[Guidelines on prevention and treatment of vitamin D deficiency. Italian Society for Osteoporosis, Mineral Metabolism and Bone Diseases (SIOMMMS)].Reumatismo. 2011 Nov 09; 63(3):129-47.R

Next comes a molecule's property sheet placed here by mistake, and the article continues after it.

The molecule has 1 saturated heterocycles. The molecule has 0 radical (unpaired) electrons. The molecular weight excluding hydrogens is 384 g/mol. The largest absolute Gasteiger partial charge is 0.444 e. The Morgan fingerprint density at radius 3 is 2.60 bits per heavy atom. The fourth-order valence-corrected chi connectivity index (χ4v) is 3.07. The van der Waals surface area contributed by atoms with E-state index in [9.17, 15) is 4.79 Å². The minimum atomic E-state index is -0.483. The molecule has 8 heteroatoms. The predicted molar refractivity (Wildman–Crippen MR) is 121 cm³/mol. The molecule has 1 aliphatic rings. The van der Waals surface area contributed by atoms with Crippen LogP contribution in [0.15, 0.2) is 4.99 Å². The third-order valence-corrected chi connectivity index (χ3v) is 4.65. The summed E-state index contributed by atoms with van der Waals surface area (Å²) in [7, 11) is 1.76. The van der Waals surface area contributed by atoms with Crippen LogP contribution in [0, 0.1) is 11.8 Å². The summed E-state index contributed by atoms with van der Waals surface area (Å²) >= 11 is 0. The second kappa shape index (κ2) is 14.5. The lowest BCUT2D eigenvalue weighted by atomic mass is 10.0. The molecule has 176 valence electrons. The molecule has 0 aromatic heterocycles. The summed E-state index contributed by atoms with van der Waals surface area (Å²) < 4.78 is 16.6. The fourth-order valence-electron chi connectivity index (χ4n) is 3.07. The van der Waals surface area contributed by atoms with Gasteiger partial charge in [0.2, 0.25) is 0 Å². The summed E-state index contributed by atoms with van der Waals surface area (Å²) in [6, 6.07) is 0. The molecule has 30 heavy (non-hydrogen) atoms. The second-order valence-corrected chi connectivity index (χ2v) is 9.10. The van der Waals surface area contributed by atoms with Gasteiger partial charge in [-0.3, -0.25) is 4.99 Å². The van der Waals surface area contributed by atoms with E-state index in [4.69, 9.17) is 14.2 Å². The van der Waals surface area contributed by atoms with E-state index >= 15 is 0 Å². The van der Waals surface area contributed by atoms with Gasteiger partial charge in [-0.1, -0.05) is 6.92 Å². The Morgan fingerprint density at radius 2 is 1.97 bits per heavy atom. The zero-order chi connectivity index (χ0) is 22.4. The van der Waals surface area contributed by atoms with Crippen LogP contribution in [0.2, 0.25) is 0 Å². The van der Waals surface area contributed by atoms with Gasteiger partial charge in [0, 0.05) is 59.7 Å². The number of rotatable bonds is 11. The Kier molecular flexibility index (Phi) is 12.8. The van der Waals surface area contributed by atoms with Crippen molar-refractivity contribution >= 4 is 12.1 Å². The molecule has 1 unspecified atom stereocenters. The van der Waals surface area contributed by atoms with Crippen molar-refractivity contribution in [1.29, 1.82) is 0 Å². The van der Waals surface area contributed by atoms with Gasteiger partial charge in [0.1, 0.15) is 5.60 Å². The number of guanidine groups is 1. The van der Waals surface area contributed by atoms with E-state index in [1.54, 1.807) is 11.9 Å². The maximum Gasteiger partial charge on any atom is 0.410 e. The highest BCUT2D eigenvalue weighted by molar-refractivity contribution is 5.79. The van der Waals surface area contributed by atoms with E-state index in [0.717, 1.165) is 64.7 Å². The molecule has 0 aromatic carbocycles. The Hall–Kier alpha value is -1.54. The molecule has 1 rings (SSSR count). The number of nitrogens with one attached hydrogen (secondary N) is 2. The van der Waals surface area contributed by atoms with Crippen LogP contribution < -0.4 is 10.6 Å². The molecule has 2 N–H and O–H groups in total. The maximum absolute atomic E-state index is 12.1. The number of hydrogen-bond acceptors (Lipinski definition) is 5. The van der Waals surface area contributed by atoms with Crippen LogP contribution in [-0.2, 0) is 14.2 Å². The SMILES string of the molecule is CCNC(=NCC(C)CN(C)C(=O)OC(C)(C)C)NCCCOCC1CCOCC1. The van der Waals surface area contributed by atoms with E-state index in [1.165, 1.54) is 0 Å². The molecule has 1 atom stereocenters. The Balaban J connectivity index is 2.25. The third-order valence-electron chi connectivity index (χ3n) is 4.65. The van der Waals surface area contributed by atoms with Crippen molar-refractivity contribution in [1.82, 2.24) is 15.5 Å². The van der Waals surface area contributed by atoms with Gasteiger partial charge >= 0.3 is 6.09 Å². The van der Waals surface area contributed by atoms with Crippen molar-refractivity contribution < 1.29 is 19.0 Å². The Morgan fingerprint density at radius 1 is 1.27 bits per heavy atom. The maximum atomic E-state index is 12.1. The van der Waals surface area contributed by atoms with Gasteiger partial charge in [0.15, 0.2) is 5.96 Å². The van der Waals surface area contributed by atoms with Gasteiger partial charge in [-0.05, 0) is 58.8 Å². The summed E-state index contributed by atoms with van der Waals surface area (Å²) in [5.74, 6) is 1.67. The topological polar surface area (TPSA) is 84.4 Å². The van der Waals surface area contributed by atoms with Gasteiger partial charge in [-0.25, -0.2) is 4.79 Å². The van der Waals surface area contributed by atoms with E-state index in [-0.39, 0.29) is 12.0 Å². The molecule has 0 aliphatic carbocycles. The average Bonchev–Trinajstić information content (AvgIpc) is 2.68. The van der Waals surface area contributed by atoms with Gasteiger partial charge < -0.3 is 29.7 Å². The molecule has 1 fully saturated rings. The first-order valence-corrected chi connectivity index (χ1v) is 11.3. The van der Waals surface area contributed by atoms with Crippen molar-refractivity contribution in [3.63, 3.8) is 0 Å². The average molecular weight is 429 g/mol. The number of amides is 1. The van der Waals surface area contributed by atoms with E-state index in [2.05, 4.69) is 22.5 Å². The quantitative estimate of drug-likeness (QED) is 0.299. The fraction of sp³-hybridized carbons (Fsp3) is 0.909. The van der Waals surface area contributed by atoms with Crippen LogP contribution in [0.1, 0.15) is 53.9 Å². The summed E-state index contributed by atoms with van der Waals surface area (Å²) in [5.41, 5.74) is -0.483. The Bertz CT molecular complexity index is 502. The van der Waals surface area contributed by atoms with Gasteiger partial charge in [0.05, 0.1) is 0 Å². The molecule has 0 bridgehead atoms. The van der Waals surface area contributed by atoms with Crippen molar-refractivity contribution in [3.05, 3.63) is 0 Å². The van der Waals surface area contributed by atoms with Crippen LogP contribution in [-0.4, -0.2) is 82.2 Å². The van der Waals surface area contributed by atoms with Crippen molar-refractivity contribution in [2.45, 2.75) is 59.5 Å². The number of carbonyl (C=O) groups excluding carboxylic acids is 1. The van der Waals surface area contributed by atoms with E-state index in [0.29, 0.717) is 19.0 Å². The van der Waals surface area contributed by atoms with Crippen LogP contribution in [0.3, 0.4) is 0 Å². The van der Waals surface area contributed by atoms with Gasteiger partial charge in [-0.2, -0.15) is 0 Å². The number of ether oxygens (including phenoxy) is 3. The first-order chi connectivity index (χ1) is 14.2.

The Italian Society for Osteoporosis, Mineral Metabolism and Bone Diseases (SIOMMMS) has elaborated the following guidelines about the definition, prevention and treatment of inadequate vitamin D status. The highlights are presented here. Daily vitamin D allowance ranges from 1,500 IU (healthy adults) to 2,300 IU (elderly with low calcium intake). Since the average Italian diet includes around 300 IU/day, subjects with no effective sun exposure should be supplemented with 1,200-2,000 IU vitamin D per day. The serum 25-hydroxy-vitamin D [25(OH)D] levels represents the most accurate way to assess vitamin D repletion, even though there are still no standardized assay methods. Conditions of “deficiency” and “insufficiency” are defined by the following ranges of 25(OH)D levels: less than 20 ng/ml and 20-30 ng/ml, respectively. In Italy, approximately 50% of young healthy subjects have vitamin D insufficiency during the winter months. The prevalence of deficiency increases with ageing, affecting almost all elderly subjects not on vitamin D supplements. When a condition of deficiency has been identified, a cumulative dose of 300,000-1,000,000 IU, over 1-4 weeks is recommended. In subjects recently treated for deficiency-insufficiency, a maintenance dose of 800-2,000 IU/day (or weekly equivalent) is recommended. In patients on daily doses over 1,000 IU, 25(OH)D levels should be checked regularly (e.g. once every two years). The highest tolerated daily dose has been identified as 4,000 IU/day. Vitamin D supplementation should be carefully monitored in patients at higher risk of vitamin D intoxication (granulomatosis) or with primary hyperparathyroidism. In pregnant women, vitamin D supplements should be given as in non-pregnant women, but bolus administration (i.e.: single dose >25,000 IU) should be avoided.